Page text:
Tuesday 20 February 2018

Country Crest backs new charity campaign

Sarah O'Connell and Daisy Hughes (3) at the launch of the One Percent Difference Campaign
Sarah O'Connell and Daisy Hughes (3) at the launch of the One Percent Difference Campaign
Country Crest Commercial Manager Tony Doyle with local workers from the Christine Valley Model Farm, Haiti.

A LUSK-based firm is playing a leading role in the high-profile One Percent Different Campaign which aims to enable everyone to give regardless of their financial situation.

Country Crest, one of the leading businesses in the agri-food sector, has been named as one of the corporate exemplars because of its strong corporate social responsibility ethos.

The idea of the campaign is simple: it doesn't matter who you are or what you do, everyone is asked to give just one per cent – one percent of your time or your income – to a charity or cause you believe in.

Country Crest was selected as one of the corporate exemplars to support the campaign due to the company's strong CSR ethos.

Recognising the importance of agriculture as a resource for sustainable living both domestically and within developing communities is what led Country Crest founders, Michael and Gabriel Hoey to commit to various corporate social responsibilities in recent years and incorporate CSR as a fundamental part of the business strategy, in what they do now and will do in the future.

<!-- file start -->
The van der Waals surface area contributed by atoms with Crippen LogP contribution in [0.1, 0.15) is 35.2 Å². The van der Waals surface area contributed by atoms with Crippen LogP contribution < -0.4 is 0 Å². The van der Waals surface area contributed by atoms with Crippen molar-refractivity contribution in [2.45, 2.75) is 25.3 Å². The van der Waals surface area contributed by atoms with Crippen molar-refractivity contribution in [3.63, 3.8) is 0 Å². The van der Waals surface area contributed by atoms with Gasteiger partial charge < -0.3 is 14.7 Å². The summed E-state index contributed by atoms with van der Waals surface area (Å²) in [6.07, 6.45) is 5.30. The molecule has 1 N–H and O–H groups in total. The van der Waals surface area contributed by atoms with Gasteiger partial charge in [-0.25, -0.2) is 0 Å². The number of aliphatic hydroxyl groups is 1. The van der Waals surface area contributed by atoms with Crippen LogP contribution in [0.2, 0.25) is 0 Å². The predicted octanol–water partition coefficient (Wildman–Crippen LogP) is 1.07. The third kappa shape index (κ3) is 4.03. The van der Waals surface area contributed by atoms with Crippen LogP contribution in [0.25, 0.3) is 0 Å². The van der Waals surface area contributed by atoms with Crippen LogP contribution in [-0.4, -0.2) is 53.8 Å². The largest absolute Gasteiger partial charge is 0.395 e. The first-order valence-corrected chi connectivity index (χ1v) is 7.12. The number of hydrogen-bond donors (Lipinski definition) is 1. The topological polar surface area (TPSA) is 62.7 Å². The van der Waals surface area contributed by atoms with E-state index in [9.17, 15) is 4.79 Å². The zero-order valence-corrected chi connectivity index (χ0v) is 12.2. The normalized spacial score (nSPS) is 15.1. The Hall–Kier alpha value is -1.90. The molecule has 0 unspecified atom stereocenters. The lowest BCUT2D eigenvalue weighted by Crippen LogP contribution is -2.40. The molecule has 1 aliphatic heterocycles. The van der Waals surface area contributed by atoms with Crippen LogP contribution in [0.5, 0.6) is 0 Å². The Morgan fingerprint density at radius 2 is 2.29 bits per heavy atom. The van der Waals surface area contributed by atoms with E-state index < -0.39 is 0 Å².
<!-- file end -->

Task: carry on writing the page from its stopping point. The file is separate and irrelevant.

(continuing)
CSR involves the medium to long-term commitment to international agricultural programs, providing the company's own expertise, resources and funding to empower less developed communities to have sustainable, secure and safe food production, on an on-going basis.

At present Country Crest are involved in three existing International projects; One project in the Caribbean country of Haiti and two projects in the African country of Lesotho.

Commercial Manager Tony Doyle has been the active company representative for these projects and visits each area on an on-going basis.

Speaking about Country Crest's farming project in Haiti, Tony said: 'The primary aim of this model farm project is to educate the locals, enabling them to grow food in a sustainable, secure and economically stimulating manner.

'Country Crest have employed local agronomists and local university graduates to maintain and manage the farm unit so that the whole community is fully involved and empowered to make their own decisions, and thus allowing us to observe their progress and offer guidance when they want it.'

Country Crest Marketing Manager Julie Curtin said the company's CSR projects have a positive influence on workers. 'The company's involvment in CSR projects has an undeniable 'feel good' factor for all directly and indirectly involved.

'For employees directly engaged 'on-the-ground' at the international project locations to those assisting from the home base, all staff members benefit from the active participation and knowledge of participation in a way that tangibly reflects, increased staff morale leading to higher productivity in the work place, improved work place relationships and strengthened team building.'

Fingal Independent

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